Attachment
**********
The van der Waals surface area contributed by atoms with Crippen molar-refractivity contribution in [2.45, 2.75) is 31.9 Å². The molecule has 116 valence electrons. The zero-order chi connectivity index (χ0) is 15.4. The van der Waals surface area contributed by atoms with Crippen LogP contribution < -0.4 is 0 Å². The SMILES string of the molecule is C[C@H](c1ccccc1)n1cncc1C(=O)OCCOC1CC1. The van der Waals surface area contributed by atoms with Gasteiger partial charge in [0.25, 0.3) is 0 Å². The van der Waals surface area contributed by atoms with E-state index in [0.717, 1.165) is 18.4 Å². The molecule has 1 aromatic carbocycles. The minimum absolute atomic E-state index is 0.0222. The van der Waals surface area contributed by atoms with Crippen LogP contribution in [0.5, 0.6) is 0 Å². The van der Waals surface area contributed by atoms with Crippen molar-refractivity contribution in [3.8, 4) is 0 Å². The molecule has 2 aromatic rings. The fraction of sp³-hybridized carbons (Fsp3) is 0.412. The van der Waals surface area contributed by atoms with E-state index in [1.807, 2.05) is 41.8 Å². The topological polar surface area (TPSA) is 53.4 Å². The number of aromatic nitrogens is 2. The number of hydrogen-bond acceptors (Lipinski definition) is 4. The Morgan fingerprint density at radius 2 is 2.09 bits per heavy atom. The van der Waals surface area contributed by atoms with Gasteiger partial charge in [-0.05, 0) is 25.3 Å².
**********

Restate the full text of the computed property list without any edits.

The van der Waals surface area contributed by atoms with Crippen molar-refractivity contribution in [2.45, 2.75) is 31.9 Å². The molecule has 116 valence electrons. The zero-order chi connectivity index (χ0) is 15.4. The van der Waals surface area contributed by atoms with Crippen LogP contribution < -0.4 is 0 Å². The SMILES string of the molecule is C[C@H](c1ccccc1)n1cncc1C(=O)OCCOC1CC1. The van der Waals surface area contributed by atoms with Gasteiger partial charge in [0.25, 0.3) is 0 Å². The van der Waals surface area contributed by atoms with E-state index in [0.717, 1.165) is 18.4 Å². The molecule has 1 aromatic carbocycles. The minimum absolute atomic E-state index is 0.0222. The van der Waals surface area contributed by atoms with Crippen LogP contribution in [0.5, 0.6) is 0 Å². The van der Waals surface area contributed by atoms with Crippen molar-refractivity contribution in [3.8, 4) is 0 Å². The molecule has 2 aromatic rings. The fraction of sp³-hybridized carbons (Fsp3) is 0.412. The van der Waals surface area contributed by atoms with E-state index in [1.807, 2.05) is 41.8 Å². The topological polar surface area (TPSA) is 53.4 Å². The number of aromatic nitrogens is 2. The number of hydrogen-bond acceptors (Lipinski definition) is 4. The Morgan fingerprint density at radius 2 is 2.09 bits per heavy atom. The van der Waals surface area contributed by atoms with Gasteiger partial charge in [-0.05, 0) is 25.3 Å².